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Buy the best Viking Horns to drink

Buy the best Viking Horns to drink

If you are looking for the best horns to drink and toast in the purest Viking style as Ragnar Lothbrok would do in Vikings or Uhtred Ragnarson in The Last Kingdom, at Medieval Factory you will find the best horns for your special celebrations.

Viking drinking horns are an original gift for Viking-themed lovers.

Raise the horn and shout SKOL!

We tell you why buy a Viking horn

We have a wide collection of selected Viking Horns, in multiple shapes and sizes so that you can have one of these exclusive products in your living room and toast with your colleagues when you meet. As a good fan of the Ragnar series, Viking, the acclaimed series that narrates his adventures, you may have observed that it is essential to have one of these horns to be able to drink a good cold beer, or a mead. You have to be ready for Valhalla at any time.

All our horns have been made and finished with very special care making their use completely safe to drink, as they have been properly cleaned and emptied, making them your ideal mug to toast with a good beer screaming at SKOL !!

Viking Horns on TV

Viking Horns on TV

TV & Shows such as Vikings, The Last Kingdom and, above all, Game of Thrones have brought back into fashion everything related to the Vikings and their way of life and have popularized drinking horns in a very short time.

Drink up like your TV heroes!

How to support the drinking horn?

How to support the drinking horn?

To be able to drink from a Viking horn without any problem, we also have the supports and stands to be able to hold them.

These horn stands keep the horn straight without spilling the liquid.

What animal are the horns for drinking?

What animal are the horns for drinking?

Traditionally, Viking drinking horns are made from the horns of real animals.

The Viking drinking horns are treated to make them suitable to contain liquid and to be able to drink from them.

The most common animals are: cows, bulls, oxen and goats of the cattle.

Signs of bison horns or European uro, a species of bull that became extinct in the 17th century, have been found.

How big are the horns usually for drinking?

How big are the horns usually for drinking?

The ancient Viking horns depended on the size of the beef horn. The average size of common drinking horns was about half a liter, which is the size of the horn of a domestic beef

The large horns found at some sites were for ceremonial purposes and were an exception and were from less common animals.

Nowadays, the Viking drinking horns you can buy also range from 30cl to 3l, but the latter are not usually used for drinking, but rather for ornamental purposes.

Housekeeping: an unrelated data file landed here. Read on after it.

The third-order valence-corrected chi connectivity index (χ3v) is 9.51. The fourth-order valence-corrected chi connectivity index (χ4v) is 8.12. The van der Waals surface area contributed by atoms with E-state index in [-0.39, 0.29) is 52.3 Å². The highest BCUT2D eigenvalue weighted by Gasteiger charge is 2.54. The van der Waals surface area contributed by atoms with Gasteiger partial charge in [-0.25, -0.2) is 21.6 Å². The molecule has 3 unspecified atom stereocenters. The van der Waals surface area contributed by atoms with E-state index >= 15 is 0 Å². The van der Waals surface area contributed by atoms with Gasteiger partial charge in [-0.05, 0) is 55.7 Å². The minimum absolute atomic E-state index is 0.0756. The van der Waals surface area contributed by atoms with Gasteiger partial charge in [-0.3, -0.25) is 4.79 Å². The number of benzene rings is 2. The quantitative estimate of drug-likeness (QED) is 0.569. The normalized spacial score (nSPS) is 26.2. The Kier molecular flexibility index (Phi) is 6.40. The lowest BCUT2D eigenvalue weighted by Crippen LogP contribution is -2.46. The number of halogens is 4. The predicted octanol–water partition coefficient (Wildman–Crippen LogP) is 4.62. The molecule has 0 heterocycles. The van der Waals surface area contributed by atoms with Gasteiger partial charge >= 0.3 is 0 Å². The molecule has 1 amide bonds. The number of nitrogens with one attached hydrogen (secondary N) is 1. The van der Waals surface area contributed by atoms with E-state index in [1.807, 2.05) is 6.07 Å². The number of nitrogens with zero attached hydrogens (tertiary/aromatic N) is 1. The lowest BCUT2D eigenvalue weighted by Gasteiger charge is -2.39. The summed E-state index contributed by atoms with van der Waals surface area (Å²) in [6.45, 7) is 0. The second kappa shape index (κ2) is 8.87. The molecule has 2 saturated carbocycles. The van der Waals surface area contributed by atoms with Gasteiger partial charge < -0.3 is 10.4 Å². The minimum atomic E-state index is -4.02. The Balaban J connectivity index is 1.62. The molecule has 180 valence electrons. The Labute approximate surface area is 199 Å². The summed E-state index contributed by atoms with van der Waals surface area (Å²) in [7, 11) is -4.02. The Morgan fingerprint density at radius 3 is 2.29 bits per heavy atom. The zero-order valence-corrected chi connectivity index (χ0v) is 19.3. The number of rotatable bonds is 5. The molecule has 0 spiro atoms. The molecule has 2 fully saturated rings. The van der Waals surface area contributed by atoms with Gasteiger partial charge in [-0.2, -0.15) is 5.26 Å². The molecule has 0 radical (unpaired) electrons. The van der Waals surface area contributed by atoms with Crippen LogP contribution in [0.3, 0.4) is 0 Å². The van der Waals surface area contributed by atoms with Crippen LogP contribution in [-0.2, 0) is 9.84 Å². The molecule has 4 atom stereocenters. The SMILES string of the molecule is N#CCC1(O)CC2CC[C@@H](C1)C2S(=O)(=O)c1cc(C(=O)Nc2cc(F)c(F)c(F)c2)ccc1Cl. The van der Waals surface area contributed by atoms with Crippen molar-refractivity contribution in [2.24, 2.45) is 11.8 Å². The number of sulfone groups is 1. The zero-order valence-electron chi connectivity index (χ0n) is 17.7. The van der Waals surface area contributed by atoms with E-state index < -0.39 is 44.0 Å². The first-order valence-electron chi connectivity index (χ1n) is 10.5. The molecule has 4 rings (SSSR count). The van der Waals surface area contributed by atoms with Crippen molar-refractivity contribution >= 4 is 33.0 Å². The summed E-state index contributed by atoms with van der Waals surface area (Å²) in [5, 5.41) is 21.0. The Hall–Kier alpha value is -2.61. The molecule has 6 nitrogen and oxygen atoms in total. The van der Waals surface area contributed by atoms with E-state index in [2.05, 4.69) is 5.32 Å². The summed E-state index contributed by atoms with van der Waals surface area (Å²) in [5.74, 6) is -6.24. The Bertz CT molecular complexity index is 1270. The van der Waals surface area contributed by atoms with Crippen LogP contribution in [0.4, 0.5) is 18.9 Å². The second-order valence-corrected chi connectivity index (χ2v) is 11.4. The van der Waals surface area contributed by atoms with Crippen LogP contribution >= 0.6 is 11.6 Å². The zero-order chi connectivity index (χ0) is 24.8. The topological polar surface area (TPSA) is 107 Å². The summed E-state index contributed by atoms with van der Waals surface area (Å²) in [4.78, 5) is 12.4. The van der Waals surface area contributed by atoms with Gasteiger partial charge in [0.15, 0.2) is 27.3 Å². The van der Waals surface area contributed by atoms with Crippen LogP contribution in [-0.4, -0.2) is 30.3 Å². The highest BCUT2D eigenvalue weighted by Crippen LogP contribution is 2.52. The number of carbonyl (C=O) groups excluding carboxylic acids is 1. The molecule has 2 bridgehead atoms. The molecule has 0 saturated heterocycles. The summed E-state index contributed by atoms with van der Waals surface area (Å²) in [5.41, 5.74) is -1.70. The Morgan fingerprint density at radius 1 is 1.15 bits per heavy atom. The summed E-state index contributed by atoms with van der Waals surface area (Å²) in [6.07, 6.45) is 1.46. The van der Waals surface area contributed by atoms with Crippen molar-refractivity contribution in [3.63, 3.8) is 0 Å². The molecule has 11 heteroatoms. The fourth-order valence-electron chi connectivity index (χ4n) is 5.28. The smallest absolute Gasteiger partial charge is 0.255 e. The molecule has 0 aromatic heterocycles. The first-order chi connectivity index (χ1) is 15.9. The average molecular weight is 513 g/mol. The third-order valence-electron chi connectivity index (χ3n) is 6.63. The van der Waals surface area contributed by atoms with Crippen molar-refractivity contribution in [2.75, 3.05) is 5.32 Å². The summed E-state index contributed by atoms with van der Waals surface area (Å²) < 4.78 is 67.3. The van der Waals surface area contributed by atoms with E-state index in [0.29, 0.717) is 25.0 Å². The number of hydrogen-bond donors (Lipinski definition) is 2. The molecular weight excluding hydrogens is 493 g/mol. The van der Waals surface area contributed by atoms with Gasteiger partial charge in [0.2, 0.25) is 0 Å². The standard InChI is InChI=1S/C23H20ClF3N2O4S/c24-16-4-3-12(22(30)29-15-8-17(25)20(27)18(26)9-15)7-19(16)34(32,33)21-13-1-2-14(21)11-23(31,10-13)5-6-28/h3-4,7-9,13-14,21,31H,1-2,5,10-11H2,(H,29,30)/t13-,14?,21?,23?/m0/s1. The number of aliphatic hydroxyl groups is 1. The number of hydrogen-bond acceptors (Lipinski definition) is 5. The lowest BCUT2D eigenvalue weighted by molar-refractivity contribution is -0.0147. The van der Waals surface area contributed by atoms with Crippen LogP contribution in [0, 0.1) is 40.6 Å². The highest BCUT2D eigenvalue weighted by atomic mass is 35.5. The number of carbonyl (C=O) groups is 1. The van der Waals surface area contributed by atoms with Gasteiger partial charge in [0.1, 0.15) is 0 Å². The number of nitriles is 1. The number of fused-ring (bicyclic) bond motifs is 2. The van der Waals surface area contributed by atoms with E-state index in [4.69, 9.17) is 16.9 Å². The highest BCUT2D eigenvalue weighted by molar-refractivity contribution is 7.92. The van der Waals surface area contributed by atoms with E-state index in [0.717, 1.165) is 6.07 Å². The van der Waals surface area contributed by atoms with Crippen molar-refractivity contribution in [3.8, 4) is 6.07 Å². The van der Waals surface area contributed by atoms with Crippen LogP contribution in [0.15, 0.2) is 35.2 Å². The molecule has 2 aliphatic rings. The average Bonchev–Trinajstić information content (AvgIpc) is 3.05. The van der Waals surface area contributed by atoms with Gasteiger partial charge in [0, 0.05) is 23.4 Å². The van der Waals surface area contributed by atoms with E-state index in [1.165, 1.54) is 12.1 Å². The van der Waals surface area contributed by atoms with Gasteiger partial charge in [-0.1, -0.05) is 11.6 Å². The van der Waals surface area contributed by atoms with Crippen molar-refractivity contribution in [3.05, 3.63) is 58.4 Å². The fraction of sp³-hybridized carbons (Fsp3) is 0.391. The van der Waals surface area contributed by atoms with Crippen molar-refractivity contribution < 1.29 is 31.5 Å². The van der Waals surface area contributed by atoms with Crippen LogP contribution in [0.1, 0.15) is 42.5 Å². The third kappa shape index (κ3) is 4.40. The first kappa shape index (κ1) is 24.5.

Viking horn the best option to drink like Ragnar

Acquiring a Viking horn, may be your best decision to have a good beer or mead with your friends, since they have different formats and capacities from a small "pint" of 300ml to large containers of almost 1 liter, being completely adequate to preserve the fresh beer.

Many of the horns that we offer you have a support to be able to leave it without having to constantly hold it, or to leave it somewhere in your house to decorate ... or in the fridge, where you can keep it very cold. In addition to these Viking drinking horns we also have different models of jugs with which many Norsemen also toasted at their feasts.

Drinking horns with or without support.

The drinking Viking horn is what it sounds like: antlers used as a container for liquids. Horns have been known since Classical Antiquity, particularly in the Balkans, and remained in use for ceremonial purposes throughout the Middle Ages and early modernity in Germanic Europe. The horns are now used for toast on special occasions in countries like Georgia.

Some remarkable examples of the horns of Europe in the Middle Ages were made with the horns of bison or the European uro (a species of bull that died out in the 17th century). Most horns from the Viking Age were domesticated, smaller cattle. The large uro horns found in the tomb of Sutton Hoo (Suffolk, east coast of England) are an exception.

Viking Horn for Trational Drink

Many elaborate horns were found to drink from the graves of pagan Germanic tribes. The finds span a millennium, from the Germanic Iron Age to the Viking Age.

We barely had horns from the Viking Age. Cattle and goats were everyday objects that were susceptible to deterioration. The decorative metal pieces and horn frames recovered from the deposits testify to their very extensive use, despite the fact that preserved natural horns are rare.

Most of the preserved Norwegian horns, dated to the Middle Ages, have an ornate metal structure, although the horns are smooth and unadorned. There are also horns with inlays in the same horns, although from a later period; its simplicity attests that it is a popular craft.

Horn Viking in Art

The Bayeux tapestry (circa 1070) shows the scene of a banquet before Harold Godwinson embarked for Normandy. Several figures receive a tribute with drinking horns in a building.

Drinking horns appear in several literary works of the Viking Age:

In Edda, Thor drank a horn that unknowingly contained all the seas. By drinking much of the sea, Thor frightened Utgard-Loki (king of giants: not to be confused with the god Loki) and his relatives.

The hero Beowulf drank mead from carved horns and is also used to drink in the 1000 AD epic poem Gudrunarkvida II.

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